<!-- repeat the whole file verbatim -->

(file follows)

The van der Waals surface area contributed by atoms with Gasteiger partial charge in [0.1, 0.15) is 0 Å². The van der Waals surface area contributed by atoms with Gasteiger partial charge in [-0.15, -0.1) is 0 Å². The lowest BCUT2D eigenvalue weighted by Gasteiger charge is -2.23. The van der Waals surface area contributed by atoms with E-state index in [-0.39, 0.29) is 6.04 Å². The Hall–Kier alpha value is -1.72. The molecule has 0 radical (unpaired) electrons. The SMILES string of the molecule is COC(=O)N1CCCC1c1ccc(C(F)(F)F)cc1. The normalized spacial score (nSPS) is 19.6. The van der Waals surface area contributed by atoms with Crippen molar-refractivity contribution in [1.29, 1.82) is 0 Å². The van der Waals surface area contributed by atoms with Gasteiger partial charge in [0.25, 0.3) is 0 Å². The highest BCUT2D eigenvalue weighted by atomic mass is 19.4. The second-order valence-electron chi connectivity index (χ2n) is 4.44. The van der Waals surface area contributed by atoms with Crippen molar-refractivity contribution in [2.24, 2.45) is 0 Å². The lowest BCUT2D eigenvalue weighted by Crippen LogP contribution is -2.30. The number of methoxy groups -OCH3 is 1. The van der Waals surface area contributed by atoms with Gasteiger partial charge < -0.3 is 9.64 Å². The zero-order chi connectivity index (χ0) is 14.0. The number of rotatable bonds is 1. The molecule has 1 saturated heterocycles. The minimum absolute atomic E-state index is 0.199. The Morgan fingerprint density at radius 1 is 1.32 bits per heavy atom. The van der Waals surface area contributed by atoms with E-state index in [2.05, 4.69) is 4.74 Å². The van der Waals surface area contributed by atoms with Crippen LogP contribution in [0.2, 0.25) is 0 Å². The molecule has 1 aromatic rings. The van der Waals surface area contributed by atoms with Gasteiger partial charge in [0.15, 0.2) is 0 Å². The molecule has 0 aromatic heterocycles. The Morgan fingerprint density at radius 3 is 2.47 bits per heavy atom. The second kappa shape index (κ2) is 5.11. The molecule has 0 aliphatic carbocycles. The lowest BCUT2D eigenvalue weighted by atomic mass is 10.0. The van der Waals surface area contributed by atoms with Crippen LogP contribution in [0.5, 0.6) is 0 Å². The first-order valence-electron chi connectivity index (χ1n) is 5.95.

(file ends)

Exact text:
The van der Waals surface area contributed by atoms with Gasteiger partial charge in [0.1, 0.15) is 0 Å². The van der Waals surface area contributed by atoms with Gasteiger partial charge in [-0.15, -0.1) is 0 Å². The lowest BCUT2D eigenvalue weighted by Gasteiger charge is -2.23. The van der Waals surface area contributed by atoms with E-state index in [-0.39, 0.29) is 6.04 Å². The Hall–Kier alpha value is -1.72. The molecule has 0 radical (unpaired) electrons. The SMILES string of the molecule is COC(=O)N1CCCC1c1ccc(C(F)(F)F)cc1. The normalized spacial score (nSPS) is 19.6. The van der Waals surface area contributed by atoms with Crippen molar-refractivity contribution in [1.29, 1.82) is 0 Å². The van der Waals surface area contributed by atoms with Gasteiger partial charge in [0.25, 0.3) is 0 Å². The highest BCUT2D eigenvalue weighted by atomic mass is 19.4. The second-order valence-electron chi connectivity index (χ2n) is 4.44. The van der Waals surface area contributed by atoms with Crippen molar-refractivity contribution in [2.24, 2.45) is 0 Å². The lowest BCUT2D eigenvalue weighted by Crippen LogP contribution is -2.30. The number of methoxy groups -OCH3 is 1. The van der Waals surface area contributed by atoms with Gasteiger partial charge < -0.3 is 9.64 Å². The zero-order chi connectivity index (χ0) is 14.0. The number of rotatable bonds is 1. The molecule has 1 saturated heterocycles. The minimum absolute atomic E-state index is 0.199. The Morgan fingerprint density at radius 1 is 1.32 bits per heavy atom. The van der Waals surface area contributed by atoms with E-state index in [2.05, 4.69) is 4.74 Å². The van der Waals surface area contributed by atoms with Crippen LogP contribution in [0.2, 0.25) is 0 Å². The molecule has 1 aromatic rings. The van der Waals surface area contributed by atoms with Gasteiger partial charge in [0.15, 0.2) is 0 Å². The molecule has 0 aromatic heterocycles. The Morgan fingerprint density at radius 3 is 2.47 bits per heavy atom. The second kappa shape index (κ2) is 5.11. The molecule has 0 aliphatic carbocycles. The lowest BCUT2D eigenvalue weighted by atomic mass is 10.0. The van der Waals surface area contributed by atoms with Crippen LogP contribution in [0.5, 0.6) is 0 Å². The first-order valence-electron chi connectivity index (χ1n) is 5.95.